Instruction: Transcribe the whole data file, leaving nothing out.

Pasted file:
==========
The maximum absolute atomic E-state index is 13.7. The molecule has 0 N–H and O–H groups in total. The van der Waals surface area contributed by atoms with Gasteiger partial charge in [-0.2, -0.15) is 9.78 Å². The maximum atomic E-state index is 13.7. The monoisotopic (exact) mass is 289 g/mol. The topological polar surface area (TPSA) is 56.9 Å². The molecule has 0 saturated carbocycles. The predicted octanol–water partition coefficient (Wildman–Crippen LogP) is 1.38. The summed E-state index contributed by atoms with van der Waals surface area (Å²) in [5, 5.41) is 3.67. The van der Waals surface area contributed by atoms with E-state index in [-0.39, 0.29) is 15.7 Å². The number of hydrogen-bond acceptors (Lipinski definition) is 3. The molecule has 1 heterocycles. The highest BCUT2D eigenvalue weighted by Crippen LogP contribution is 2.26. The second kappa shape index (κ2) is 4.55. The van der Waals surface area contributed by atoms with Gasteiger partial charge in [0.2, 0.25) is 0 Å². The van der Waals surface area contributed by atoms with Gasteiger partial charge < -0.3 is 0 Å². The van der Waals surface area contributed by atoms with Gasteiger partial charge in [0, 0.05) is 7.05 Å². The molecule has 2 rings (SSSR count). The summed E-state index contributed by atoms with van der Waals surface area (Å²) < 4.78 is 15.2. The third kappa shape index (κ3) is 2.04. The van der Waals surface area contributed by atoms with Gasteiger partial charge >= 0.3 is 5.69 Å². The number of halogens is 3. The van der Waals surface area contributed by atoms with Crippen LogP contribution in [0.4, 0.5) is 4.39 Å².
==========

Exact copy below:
The maximum absolute atomic E-state index is 13.7. The molecule has 0 N–H and O–H groups in total. The van der Waals surface area contributed by atoms with Gasteiger partial charge in [-0.2, -0.15) is 9.78 Å². The maximum atomic E-state index is 13.7. The monoisotopic (exact) mass is 289 g/mol. The topological polar surface area (TPSA) is 56.9 Å². The molecule has 0 saturated carbocycles. The predicted octanol–water partition coefficient (Wildman–Crippen LogP) is 1.38. The summed E-state index contributed by atoms with van der Waals surface area (Å²) in [5, 5.41) is 3.67. The van der Waals surface area contributed by atoms with E-state index in [-0.39, 0.29) is 15.7 Å². The number of hydrogen-bond acceptors (Lipinski definition) is 3. The molecule has 1 heterocycles. The highest BCUT2D eigenvalue weighted by Crippen LogP contribution is 2.26. The second kappa shape index (κ2) is 4.55. The van der Waals surface area contributed by atoms with Gasteiger partial charge in [0.2, 0.25) is 0 Å². The van der Waals surface area contributed by atoms with Gasteiger partial charge < -0.3 is 0 Å². The van der Waals surface area contributed by atoms with Gasteiger partial charge in [0, 0.05) is 7.05 Å². The molecule has 2 rings (SSSR count). The summed E-state index contributed by atoms with van der Waals surface area (Å²) < 4.78 is 15.2. The third kappa shape index (κ3) is 2.04. The van der Waals surface area contributed by atoms with Gasteiger partial charge >= 0.3 is 5.69 Å². The number of halogens is 3. The van der Waals surface area contributed by atoms with Crippen LogP contribution in [0.4, 0.5) is 4.39 Å².